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Comments

  1. My grandmother (dad’s side) would have been 13 just before that October in 1918. My dad lived through the depression, want old enough to serve in WWII to his eternal disappointment. And survived the dust bowl years. My grandfather was one who served in WWI. My grandparents married at the end of that war. I find the history fascinating.

    • I think the fact that there was a similar pandemic 100 years ago probably means more to those who can place specific ancestors at the scene, don’t you?

  2. Hazel, you are such an amazing researcher! I will definitely come back and explore some of those links when I have a bit more time.

    Naturally, I’ve become curious about the Spanish flu and my own ancestors. Maybe I’ll even discover something about that!

    • Thanks, Janet! I know sometimes I’m just begging for broken links, but I can’t help it! Glad it makes you curious about how your ancestors fit in!

  3. Oddly, last year I decided to pick a relatively unknown US Historical event to research as my New Year’s Resolution, and as it happened, I picked the 1918 flu. Crazy, right? I came across much of this same information, and it has almost creeped me out to have COVID hit this year.

    I do believe there will be lasting changes when this is over. I feel like I am seeing them already. It is amazing to me to see how some “staples” of life have changed since this set in, including my husband being around. He used to travel almost five days a week all over the globe. Now is home, exercising (lost almost 20 lbs), and creating a new life. I don’t think he’ll ever go back to the way things were.

    So here is to another “roaring 20s,” whatever that will mean!

    • Well, that certainly IS odd! Although, I did pick a book about race relations for book club this year well in advance of current events. I think we are all mourning the end (or at least a good long hiatus) of certain traditions, such as blowing the candles out on a birthday cake. But I also foresee many long-range benefits, such everyone getting comfortable meeting on Zoom-like platforms when appropriate…along with hopefully being able to gather when desired.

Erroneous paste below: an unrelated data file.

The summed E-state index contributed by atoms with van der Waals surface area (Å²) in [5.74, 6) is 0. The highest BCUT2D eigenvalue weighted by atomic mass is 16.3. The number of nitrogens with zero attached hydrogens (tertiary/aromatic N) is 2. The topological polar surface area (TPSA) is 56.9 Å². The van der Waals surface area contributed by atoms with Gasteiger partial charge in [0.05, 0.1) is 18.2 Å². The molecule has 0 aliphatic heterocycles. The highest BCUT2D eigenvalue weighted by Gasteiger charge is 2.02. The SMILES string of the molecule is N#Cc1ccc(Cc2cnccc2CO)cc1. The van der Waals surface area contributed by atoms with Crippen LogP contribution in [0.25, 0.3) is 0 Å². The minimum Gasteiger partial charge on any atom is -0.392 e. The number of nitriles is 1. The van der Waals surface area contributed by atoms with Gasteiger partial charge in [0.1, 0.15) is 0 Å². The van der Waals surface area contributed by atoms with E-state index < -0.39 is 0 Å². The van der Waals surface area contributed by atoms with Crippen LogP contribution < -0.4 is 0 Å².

4. This is fascinating Hazel. I have been reading (social media links) about all the comparisons – thanks for collecting so many in one place. I want to have a look at all the photos from that time period to see what commonalities there are. As well, I believe some of my current clients ancestors died of the Spanish Flu – must verify, and include that in the story.

    • I think the more we can relate to previous world events (such as identifying ancestors who were affected), and the more we can ensure they are not forgotten (the events and the ancestors), the more we will be successful in fighting (or at least coping with) future similar events. Also, I think your clients will be fascinated with that additional detail.

  5. My great-grandfather died because of the 1918 flu epidemic, and my grandmother (mother’s side) almost died. If she had, I certainly wouldn’t be here today, nor would my mom, aunts, or siblings. When we think about all of the losses today because of COVID, we often think about the present and how it affects the families now that have lost their loved ones. But these losses also influence the future in so many ways.

    I like to think that we can learn from the past to make the present and future better. I hold hope for that to be true.

  6. Hazel… thank you for your wonderful research. I’m saving your post and will be reading all the individual articles as time allows.

    It definitely will be interesting to read about the prior pandemic while we are in the middle of our current pandemic.

    Who knew that we’d get to experience history so “up close and personal”???

    MER

  7. These parallels are fascinating, Hazel, and my favorite quote from your post is “”Zoom may be small comfort for us, but at least our apocalypse came with WiFi.” I wonder how many extroverts lost their freakin’ minds without technology to connect them to the people outside their households!

    • LOL, it makes me happy that you liked that line, Julie. And I do feel sorry for extraverts in both pandemics. It’s hard enough being an introvert during this one!